CSX Solves Railroad Operation Challenges with and without AnyLogic Rail Library

CSX is a railroad company that operates about 21,000 route miles (34,000 km), including one of the three Class I railroads, which serves most of the East Coast of the United States, and reaches nearly two-thirds of the country’s population.

The Network Planning division’s role is critical to the company’s success. This division identifies where to add capacity to accommodate future growth, ensures infrastructure can support and sustain a high level of service, and tries to improve the efficiency of capital spending.

Network Planning uses a multistep approach to manage the network capability. They utilize analytical tools to monitor current service levels, identify appearing problems, and determine the root cause of these disruptions (if the problem is operational or infrastructural).

In addition, they analyze what possible solutions can be applied to the problem, including investment decisions, and which of these decisions will provide the best financial return. To get the right answers, the use of traditional analytical tools is insufficient. That is why, for these purposes, CSX employs simulation modeling technologies. They use AnyLogic software for many different purposes because it allows them to create models of various systems, at the required abstraction level, with a quick turnaround time.

AnyLogic allows the railroad industry users to simulate line-of-road, terminal, and yard problems. The following three projects, completed by CSX in 2014, covered a variety of tasks that were solved using AnyLogic software.

MGA Line Investment Planning


A rail line that is jointly owned by CSX and their competitors was expected to see a large growth in demand from several coal mines. The high competition between the two companies meant that if one of them could not fulfill the demand, the other one would do so. CSX needed to identify the best operational/capital strategy to handle the increased business. They wanted to know the answers to these specific questions:

  • Did they have enough staging capacity on the line to stage empty unit coal trains to respond quickly to the new demand?  
  • Where were the best locations on the line to add the additional staging capacity if needed?

They utilized AnyLogic simulation modeling to find the answers.


Rail Line Simulation Model

MGA Rail Line Simulation

The created supply-chain network model simulated the demand of empty trains from five coal mines, as well as the fulfillment of the demand, and staging of empty trains. The trains were modeled as agents moving across the network. By varying values of relevant parameters, users could infer the impacts of different factors to the train throughput (i.e. staging capacity, as well as loading speeds at the coal mines).

The model calculated the company’s achieved throughput, and the business lost by CSX, due to the lack of available trains.


The model provided a way for decision makers to gain insight into the system to help identify the maximum possible throughput. The simulation showed that the company did not have enough staging capacity to serve the increased demand, and it helped distinguish the highest priority capital investment projects to implement.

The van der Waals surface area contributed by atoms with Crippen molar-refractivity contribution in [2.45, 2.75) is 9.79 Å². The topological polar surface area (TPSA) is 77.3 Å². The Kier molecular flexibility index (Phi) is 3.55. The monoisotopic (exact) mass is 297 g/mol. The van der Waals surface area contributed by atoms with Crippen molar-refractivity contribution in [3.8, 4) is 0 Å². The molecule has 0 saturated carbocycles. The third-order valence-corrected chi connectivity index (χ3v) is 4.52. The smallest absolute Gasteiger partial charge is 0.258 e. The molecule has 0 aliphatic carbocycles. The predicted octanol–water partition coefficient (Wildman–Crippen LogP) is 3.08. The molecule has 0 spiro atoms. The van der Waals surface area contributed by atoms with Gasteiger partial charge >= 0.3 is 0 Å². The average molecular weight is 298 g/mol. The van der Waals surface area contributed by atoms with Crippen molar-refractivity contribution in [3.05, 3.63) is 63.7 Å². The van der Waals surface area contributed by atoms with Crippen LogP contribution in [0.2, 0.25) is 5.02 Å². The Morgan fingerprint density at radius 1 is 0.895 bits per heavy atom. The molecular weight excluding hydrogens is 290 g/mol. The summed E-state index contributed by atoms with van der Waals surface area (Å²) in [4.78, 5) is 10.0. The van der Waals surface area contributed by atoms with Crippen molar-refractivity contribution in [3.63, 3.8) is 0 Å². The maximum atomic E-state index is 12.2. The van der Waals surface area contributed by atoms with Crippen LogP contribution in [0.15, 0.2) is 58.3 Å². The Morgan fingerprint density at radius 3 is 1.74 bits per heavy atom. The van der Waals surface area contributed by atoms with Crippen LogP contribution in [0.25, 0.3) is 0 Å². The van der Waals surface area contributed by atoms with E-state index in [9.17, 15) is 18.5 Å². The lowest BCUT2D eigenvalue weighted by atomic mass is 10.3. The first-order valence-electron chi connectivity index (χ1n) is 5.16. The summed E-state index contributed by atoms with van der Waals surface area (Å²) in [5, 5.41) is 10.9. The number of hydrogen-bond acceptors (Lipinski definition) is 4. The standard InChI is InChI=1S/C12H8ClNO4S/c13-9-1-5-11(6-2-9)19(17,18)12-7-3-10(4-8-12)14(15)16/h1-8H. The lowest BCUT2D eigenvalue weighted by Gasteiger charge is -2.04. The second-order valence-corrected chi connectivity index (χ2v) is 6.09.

Locomotive Shop Optimization

Locomotive Shop Simulation Model

Nashville Locomotive Shop Redesign


The CSX’s Nashville locomotive shop needed to be expanded in order to meet the higher level railroad network redesign. The facility included a quality maintenance shop and a roundhouse. The company’s mechanical department needed to select the best layout design from eight alternatives. The objective was to identify the layout that maximized the throughput of locomotive processing.


This project utilized the special AnyLogic Rail Library to build a model of the locomotive shop and test the different designs.

In the model, 72% of the incoming locomotives went to the roundhouse, while 22% went to the maintenance shop. The remaining 6% could go to either of them, depending on the problem they had after further inspection. Service times in both shops differed.

Locomotives moved at five miles per hour in the system. There was one common queue, with nine spots, for both shops. A locomotive was pulled into the system if there was a spot available in the roundhouse, the maintenance shop, or the common queue. The numbers of spots available in both shops and in the queue were parameters that could be varied by the user.


The model was used by the mechanical department to test their assumptions by experimenting with the system, and as a decision support tool to determine which layout configuration was best. The model helped the specialists drive the conversation among the stakeholders and base their solution on the reliable data.

Network Performance Emulator

The company faced greater than expected demand growth, coupled with hard winter weather and resource constraints, which led to congestion on the northern tier of the CSX network. When they analyzed this problematic situation afterwards, the Network Planning team was trying to determine what happened on the network and could avoid these issues in the future.

As the research continued, they found out that it would be easier to understand the processes if they replaced the traditional analytical methods with a visual emulator. So, they decided to reproduce, or replay, the past system behavior in AnyLogic with the use of animation on a GIS map to better understand density, flow, and congestion processes in the network and improve decision making. All of the train movement data was imported to AnyLogic from the databases, predefining the behavior of the trains in the model. The emulator included the animated train movement with statistics and indicators making the data visually understandable.